By Emmanuel Yashim
The British government has reportedly accused German Chancellor Angela Merkel of telling Prime Minister Boris Johnson by phone on Tuesday that she sees a Brexit deal as “overwhelmingly unlikely” unless London accepts new conditions.
A Downing Street source said that Merkel had “made clear a deal is overwhelmingly unlikely and she thinks the EU has a veto on (Britain) leaving the customs union,” Sky News and the BBC reported.
A Downing Street spokesperson confirmed that it had given a readout of the phone call but would not immediately share it.
In Berlin, the German government confirmed that the call took place but declined to give details of the “confidential conversation”.
The broadcasters quoted Downing Street as saying Merkel’s comments make a deal “essentially impossible”.
Keir Starmer, the opposition Labour party’s Brexit spokesman, accused Johnson’s Conservative government of trying to “sabotage the (Brexit) negotiations” through its remarks on the phone call.
In Brussels, European Council President Donald Tusk tweeted to Johnson that “what’s at stake is not winning some stupid blame game”.
“At stake is the future of Europe and the UK as well as the security and interests of our people,” Tusk wrote.
“You don’t want a deal, you don’t want an extension, you don’t want to revoke, quo vadis?, he added, using the Latin for “Where are you going?”
European Commission spokeswoman Mina Andreeva stressed that the Brussels is still “working for a deal” and technical talks are continuing.
Pro-EU Labour lawmaker Hillary Benn, who instigated new legislation designed to prevent Johnson taking Britain out of the EU without a deal on Oct. 31, told the BBC that the Downing Street statement was “about blaming Angela Merkel for something that is from Boris Johnson.”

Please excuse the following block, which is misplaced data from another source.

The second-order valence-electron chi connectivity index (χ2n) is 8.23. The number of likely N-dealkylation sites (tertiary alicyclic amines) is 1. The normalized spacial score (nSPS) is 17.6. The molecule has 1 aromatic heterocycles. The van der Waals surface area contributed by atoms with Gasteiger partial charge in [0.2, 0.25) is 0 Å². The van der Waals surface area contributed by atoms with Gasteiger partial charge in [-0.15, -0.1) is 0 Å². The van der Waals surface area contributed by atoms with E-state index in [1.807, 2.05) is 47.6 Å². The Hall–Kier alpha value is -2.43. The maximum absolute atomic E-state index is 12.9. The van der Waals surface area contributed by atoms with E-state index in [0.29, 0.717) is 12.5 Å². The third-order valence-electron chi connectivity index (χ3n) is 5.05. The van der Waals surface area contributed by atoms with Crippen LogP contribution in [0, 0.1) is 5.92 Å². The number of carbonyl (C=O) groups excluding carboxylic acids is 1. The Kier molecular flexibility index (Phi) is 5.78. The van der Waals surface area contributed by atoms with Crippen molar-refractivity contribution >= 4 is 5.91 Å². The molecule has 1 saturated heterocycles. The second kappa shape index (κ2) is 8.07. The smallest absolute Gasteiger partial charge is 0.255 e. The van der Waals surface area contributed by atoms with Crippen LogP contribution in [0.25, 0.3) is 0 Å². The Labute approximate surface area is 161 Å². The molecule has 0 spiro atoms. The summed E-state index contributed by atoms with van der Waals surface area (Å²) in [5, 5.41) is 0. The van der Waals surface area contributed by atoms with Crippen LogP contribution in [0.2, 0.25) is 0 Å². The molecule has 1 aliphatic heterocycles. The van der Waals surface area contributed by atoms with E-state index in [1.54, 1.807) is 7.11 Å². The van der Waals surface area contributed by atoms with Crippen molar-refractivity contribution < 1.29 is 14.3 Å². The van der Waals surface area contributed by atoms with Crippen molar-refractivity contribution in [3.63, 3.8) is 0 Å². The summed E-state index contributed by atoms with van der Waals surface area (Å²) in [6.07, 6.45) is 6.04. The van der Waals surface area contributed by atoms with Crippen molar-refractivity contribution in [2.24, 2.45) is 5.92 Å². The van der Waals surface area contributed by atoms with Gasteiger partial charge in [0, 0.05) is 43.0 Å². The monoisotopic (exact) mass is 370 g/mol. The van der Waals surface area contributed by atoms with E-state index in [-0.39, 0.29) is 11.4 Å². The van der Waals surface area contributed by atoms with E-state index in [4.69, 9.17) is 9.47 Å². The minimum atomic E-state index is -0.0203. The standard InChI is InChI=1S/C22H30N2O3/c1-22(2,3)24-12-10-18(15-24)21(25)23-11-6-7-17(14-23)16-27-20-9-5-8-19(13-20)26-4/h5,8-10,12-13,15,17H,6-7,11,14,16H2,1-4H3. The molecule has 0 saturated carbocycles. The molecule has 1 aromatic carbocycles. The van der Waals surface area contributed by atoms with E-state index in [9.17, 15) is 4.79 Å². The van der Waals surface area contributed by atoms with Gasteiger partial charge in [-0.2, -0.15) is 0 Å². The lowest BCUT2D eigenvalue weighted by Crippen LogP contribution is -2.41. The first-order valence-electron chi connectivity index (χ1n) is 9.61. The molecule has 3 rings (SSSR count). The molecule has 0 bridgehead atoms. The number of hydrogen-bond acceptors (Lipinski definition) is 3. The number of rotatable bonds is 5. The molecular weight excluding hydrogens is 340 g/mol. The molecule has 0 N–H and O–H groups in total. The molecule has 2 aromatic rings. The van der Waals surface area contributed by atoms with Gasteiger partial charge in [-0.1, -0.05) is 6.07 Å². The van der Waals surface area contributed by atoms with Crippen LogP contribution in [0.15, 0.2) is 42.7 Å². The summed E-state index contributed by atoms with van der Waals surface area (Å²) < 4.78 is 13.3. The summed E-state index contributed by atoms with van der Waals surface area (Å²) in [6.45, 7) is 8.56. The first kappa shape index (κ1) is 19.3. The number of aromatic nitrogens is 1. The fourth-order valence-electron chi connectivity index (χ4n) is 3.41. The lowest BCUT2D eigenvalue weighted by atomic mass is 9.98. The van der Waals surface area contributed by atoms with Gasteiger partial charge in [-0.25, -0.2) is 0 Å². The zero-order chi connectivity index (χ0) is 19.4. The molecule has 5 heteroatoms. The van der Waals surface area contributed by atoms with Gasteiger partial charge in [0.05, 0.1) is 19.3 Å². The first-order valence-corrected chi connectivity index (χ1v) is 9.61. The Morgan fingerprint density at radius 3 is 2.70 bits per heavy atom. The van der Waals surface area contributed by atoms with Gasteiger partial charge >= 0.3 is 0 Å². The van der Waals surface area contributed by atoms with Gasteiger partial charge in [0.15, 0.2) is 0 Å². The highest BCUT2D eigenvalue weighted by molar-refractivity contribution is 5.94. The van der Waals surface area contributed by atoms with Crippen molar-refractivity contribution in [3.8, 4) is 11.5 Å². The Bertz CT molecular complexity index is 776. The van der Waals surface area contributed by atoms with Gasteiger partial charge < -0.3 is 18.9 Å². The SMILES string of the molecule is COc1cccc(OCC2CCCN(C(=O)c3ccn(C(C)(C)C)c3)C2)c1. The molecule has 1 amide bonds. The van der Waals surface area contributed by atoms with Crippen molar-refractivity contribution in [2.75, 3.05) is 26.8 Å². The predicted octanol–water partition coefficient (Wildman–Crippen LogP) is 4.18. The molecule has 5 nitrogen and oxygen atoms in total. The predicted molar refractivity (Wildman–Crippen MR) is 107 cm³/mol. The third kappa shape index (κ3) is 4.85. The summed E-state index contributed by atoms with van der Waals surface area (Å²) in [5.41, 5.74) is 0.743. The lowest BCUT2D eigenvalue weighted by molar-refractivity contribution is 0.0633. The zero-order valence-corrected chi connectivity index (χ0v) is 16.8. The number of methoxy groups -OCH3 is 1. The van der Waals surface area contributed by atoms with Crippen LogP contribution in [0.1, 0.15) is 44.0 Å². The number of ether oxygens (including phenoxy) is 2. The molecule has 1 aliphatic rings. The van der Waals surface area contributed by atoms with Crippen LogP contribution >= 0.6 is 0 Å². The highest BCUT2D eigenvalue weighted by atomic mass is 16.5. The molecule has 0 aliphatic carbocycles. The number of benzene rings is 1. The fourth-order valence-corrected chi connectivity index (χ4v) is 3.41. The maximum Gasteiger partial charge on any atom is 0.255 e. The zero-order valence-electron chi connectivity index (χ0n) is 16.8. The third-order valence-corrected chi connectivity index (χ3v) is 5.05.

“This is yet another cynical attempt by [Downing Street] to sabotage the negotiations,” Starmer tweeted.
“Boris Johnson will never take responsibility for his own failure to put forward a credible deal.
“His strategy from day one has been for a no-deal Brexit,” he added.
But Steve Baker, an influential pro-Brexit Conservative lawmaker, responded to Tusk by defending Johnson.
“We’d like a deal. We’d like to end up in a relationship of the character the EU offered us last year.
“For the whole UK,” Baker tweeted, referring to key sticking points on how to handle the post-Brexit Irish border.
He added that the EU “has been encouraged by our weak and incompetent parliament to think Northern Ireland is the price.
“That’s wrong. Boris is right to defend our Union,” Baker said.
Irish Foreign Minister Simon Coveney said it was “hard to disagree” with Tusk.
Tusk’s statement “reflects the frustration across EU and the enormity of what’s at stake for us all,” Coveney tweeted.
Merkel met with European Parliament President David Sassoli in Berlin on Tuesday to discuss Brexit.
They did not comment on the Brexit showdown before their closed-door meeting.
Merkel was also due to meet Tusk later Tuesday, while Johnson was scheduled to meet Sassoli in London.
Johnson has insisted that Britain must leave the EU on Oct. 31, with or without an exit deal.